Bank of England to hold rates and QE, may clarify stance on negative rates – Forex News Preview


Raffi Boyadjian, XM Investment Research Desk

The Bank of England is getting ready for ‘Super Thursday’ this week when it inundates investors with its meeting minutes, the latest outlook report and a press conference on top of its policy decision. But having already beefed up its quantitative easing (QE) programme at the last meeting in June, the Bank is not expected to make any adjustments to its policy when it announces its decision at 11:00 GMT. Instead, Governor Andrew Bailey’s press conference at 11:30 GMT will steal the limelight amid mixed messages on the policy direction. After enjoying its best month in more than a decade, the pound is looking vulnerable to any hints about negative interest rates.

The ‘unreliable boyfriend’ strikes again

Britain’s central bank has so far pumped £300 billion into the UK economy and slashed interest rates to a historic low of 0.10% in response to the coronavirus pandemic. Many economists think the BoE is not done yet and that policymakers will need to increase asset purchases further in the coming months from the current total of £745 billion. But there have been some confusing signals about where policy is headed as the BoE’s messaging does not appear to have improved under Bailey’s leadership following his predecessor Mark Carney’s patchy record on communication.

In June, the Bank’s statement indicated the extra £100 billion they added to QE will last until the end of the year, inadvertently ruling out further easing for 2020 at a time when there’s great uncertainty about the economic outlook. While it’s true that the lockdown-induced downturn wasn’t as bad as policymakers had initially feared and they will probably revise up their economic projections in their quarterly Monetary Policy Report, many would agree it’s premature to get too optimistic about the recovery.

Recovery gathers pace but obstacles lie ahead

For the United Kingdom, the outlook is further clouded by Brexit. Although the economy is on track to post a strong rebound in the third quarter and may even outperform its peers given that it was slower to come out of lockdown in Q2 and therefore the boost from the business re-openings will be felt greater in the summer months, the fourth quarter may bring fresh chaos if there’s no Brexit deal by October.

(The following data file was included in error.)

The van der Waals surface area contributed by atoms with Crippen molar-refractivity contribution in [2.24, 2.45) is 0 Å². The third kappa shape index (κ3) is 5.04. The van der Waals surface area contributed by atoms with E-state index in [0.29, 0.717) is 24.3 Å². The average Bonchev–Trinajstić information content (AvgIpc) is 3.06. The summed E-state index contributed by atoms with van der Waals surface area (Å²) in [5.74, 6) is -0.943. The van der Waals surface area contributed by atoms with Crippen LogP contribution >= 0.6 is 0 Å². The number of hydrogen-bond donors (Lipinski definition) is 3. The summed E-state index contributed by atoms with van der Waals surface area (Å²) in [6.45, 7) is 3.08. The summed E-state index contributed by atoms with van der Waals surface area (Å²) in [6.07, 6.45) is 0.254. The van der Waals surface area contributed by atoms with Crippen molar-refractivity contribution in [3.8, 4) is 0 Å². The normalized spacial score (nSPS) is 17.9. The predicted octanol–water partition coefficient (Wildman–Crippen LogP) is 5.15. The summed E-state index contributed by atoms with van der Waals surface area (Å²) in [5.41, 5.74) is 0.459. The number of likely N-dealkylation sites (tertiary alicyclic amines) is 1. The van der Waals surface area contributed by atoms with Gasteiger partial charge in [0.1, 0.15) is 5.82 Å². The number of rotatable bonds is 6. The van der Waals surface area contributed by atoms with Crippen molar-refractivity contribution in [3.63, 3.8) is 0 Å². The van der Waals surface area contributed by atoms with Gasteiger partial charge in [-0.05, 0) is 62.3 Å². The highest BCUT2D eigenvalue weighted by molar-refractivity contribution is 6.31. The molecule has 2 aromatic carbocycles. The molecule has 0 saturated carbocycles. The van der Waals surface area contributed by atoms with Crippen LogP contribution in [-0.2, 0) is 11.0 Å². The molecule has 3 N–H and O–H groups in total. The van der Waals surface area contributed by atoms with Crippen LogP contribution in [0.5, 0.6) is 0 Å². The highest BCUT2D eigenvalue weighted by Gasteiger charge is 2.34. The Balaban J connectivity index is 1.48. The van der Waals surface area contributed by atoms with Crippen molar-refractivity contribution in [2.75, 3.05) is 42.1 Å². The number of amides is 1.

Even if Britain and the European Union do manage to strike a post-Brexit trade agreement, the cost and disruption to businesses to conform to new rules when the transition period ends on December 31 could hamper the economy’s recovery efforts.

BoE ponders negative rates

But a more pressing question for investors than additional QE is how close the BoE is to adopting negative interest rates. Back in May, Bailey made a sudden U-turn on the possibility of the Bank introducing negative rates in the UK, having dismissed the idea just a week earlier. According to the BoE, negative rates are “under active review” and could well become the next tool in fighting the pandemic.

No doubt Bailey will face a lot of questions from reporters on Thursday about where policymakers stand on the issue. Markets certainly seem to think it’s only a matter of time before the Bank Rate turns negative as interest rate futures imply such a move could happen by May 2021.

Pound to take cues from Bailey’s remarks

If Bailey hints that negative rates are merely something being looked at and there’s little chance that they would ever see the light of day, the pound is likely to extend its recent winning streak. Cable could next set its sights on the 123.6% Fibonacci extension of the March descent at $1.3623, with the $1.33 and $1.35 levels being potential resting points in the uptrend.

However, if the Bank isn’t quite as optimistic with its forecasts as is being anticipated and the Governor suggests negative rates are a real possibility, the pound could retreat below $1.30. A sharp selloff could push cable as low as the 50% Fibonacci of $1.2513, though the 50- and 200-day moving averages near $1.26 and $1.27, respectively, may attempt to halt the decline.